Berkowitz emphasized that according to findings of the Prime Minister’s Office itself, the removal of such institutions would mean a loss of more than 4,000 jobs for Jerusalemites, NIS 40 million in municipal tax income, plus NIS 130m. in income for city businesses.
Living together in Jerusalem
Two books have recently been published, dealing with the almost same topic, albeit from different points of view. Last month, Prof. Menachem Klein of Bar-Ilan University presented a book called Lives in Common: Arabs and Jews in Jerusalem, Jaffa and Hebron – a local history showing that life in our region in the last 150 years was problematic, but overall relatively good.
Last week, the Yad Ben-Zvi Institute awarded a prize to one of its researchers, Dr. Itamar Radai, for his research and book Between Two Cities, about the daily life of locals in Jerusalem and Jaffa in 1947-8. The prize, named after Uzi and Michal Halevy, was awarded to Radai during the recent study day organized by the institute.
And the winners are…
At the last city council meeting on March 31, a budget was approved to support organizations working toward Jewish renewal in various city communities. Although these bodies operate in the framework of pluralistic approaches to a renewed Jewish identity and are not part of the Reform movement, they are considered as such by the haredim, who have repeatedly tried to prevent them from receiving municipal funding.
However, at the last meeting of the council, it was – of all people – city councilman Moshe Lion, not so long ago a favorite candidate of haredim for mayor, who changed the situation by voting to support the pluralistic organizations with city moneys.
What has actually been approved is not a specific sum, but the criteria by which any institution – such as a pluralistic beit midrash (religious study hall) – can submit a request for city support. By voting for it, Lion has in fact dramatically changed the situation that has prevailed until now, and opened the door for any pluralistic association to seek and receive such support.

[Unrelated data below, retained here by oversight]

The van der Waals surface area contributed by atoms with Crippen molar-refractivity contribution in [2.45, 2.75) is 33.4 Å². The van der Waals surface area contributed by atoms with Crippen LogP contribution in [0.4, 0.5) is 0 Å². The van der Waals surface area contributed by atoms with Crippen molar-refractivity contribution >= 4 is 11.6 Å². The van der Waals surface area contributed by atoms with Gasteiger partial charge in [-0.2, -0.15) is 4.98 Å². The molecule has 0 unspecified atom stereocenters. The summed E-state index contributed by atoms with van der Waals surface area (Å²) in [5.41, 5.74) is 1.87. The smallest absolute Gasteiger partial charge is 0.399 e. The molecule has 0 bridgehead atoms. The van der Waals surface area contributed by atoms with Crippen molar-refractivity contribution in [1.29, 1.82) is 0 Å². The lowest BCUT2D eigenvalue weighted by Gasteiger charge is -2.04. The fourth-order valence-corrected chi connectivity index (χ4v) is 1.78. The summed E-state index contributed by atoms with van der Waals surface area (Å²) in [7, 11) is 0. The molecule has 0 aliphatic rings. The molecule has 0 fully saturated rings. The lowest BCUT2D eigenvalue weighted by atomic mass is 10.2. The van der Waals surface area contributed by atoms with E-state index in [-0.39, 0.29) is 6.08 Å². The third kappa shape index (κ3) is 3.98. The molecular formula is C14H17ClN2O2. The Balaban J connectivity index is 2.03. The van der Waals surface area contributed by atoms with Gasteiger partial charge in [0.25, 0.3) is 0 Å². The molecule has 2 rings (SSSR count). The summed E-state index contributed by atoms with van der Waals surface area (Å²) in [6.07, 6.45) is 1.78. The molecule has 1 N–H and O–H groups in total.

Lion explained that the vote did not decide who will get support, but only addressed funding criteria, implying he was not really supporting any specific organization. On the haredi benches, the reaction was much less understanding – and there were hints that this could negatively impact their support for Lion if he decides to run for mayor again in 2018.
Israel Festival 2016
There is still time to get ready for one of the largest and most prestigious arts and culture events of the year: the Jerusalem Israel Festival 2016. The annual three-week event will take place from May 24 to June 11 – but important opening moves already took place this week.
At a press conference held in one of the capital’s most beautiful locations – the Eden- Tamir Music Center in Ein Kerem, where some of the festival concerts will be held – Eyal Sher and Itzik Jolly, respectively the CEO and the artistic director of the festival, presented the program. Sher, who stepped into the shoes of former CEO (for the past 30 years) Yossi Talgan a mere seven months before the 2015 festival, this time presented a full concept, and is clearly differentiating between what has been traditional until now and what will be changing in the coming years.
The bottom line is that we will not just have more of the same – a compilation of events from theater, music and dance, with no clear, expressive and even bold artistic outlook. This year Jerusalem itself will be transformed into a festival area, with outdoor events in several new locations – such as Zion Square and the Jerusalem Theater Square. In addition, a wandering mini-festival, promoted and presented by the Jerusalem Yellow Submarine van, will reach many neighborhoods usually far removed from the traditional locations of cultural events.
The program will focus on what Sher and Jolly presented as a “cultural language,” provided by the most important creators on Western stages. This approach largely involves works utilizing a mixture of the stage arts, including drama, dance and musical expression.
Some of the most interesting performance elements to look forward to include the opening evening, a completely local production; a homage to Shoshana Damari, the late singer and muse for many Israeli song writers and composers; and two performances of Mount Olympus: To Glorify the Cult of Tragedy, the monumental work of Belgian Jan Fabre – a 24-hour show, in English and French.
Perhaps the best news is that prices are low this year and there are a lot of free events, including some for the entire family.